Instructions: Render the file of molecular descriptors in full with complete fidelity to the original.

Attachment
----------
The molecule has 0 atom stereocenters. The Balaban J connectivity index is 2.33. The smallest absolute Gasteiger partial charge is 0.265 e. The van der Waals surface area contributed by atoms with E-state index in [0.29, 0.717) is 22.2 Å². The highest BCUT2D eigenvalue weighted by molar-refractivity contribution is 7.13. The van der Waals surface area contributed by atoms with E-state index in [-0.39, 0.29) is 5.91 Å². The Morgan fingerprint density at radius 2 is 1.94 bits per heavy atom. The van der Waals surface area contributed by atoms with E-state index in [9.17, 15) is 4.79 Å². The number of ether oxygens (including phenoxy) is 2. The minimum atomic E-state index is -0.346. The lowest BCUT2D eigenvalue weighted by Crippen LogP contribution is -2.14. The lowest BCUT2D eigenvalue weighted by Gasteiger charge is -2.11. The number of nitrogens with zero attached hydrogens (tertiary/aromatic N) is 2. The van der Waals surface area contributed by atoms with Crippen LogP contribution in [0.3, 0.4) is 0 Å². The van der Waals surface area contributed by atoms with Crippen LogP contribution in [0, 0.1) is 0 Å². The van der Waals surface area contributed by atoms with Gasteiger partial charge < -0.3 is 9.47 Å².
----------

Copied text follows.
The molecule has 0 atom stereocenters. The Balaban J connectivity index is 2.33. The smallest absolute Gasteiger partial charge is 0.265 e. The van der Waals surface area contributed by atoms with E-state index in [0.29, 0.717) is 22.2 Å². The highest BCUT2D eigenvalue weighted by molar-refractivity contribution is 7.13. The van der Waals surface area contributed by atoms with E-state index in [-0.39, 0.29) is 5.91 Å². The Morgan fingerprint density at radius 2 is 1.94 bits per heavy atom. The van der Waals surface area contributed by atoms with E-state index in [9.17, 15) is 4.79 Å². The number of ether oxygens (including phenoxy) is 2. The minimum atomic E-state index is -0.346. The lowest BCUT2D eigenvalue weighted by Crippen LogP contribution is -2.14. The lowest BCUT2D eigenvalue weighted by Gasteiger charge is -2.11. The number of nitrogens with zero attached hydrogens (tertiary/aromatic N) is 2. The van der Waals surface area contributed by atoms with Crippen LogP contribution in [0.3, 0.4) is 0 Å². The van der Waals surface area contributed by atoms with Crippen LogP contribution in [0, 0.1) is 0 Å². The van der Waals surface area contributed by atoms with Gasteiger partial charge < -0.3 is 9.47 Å².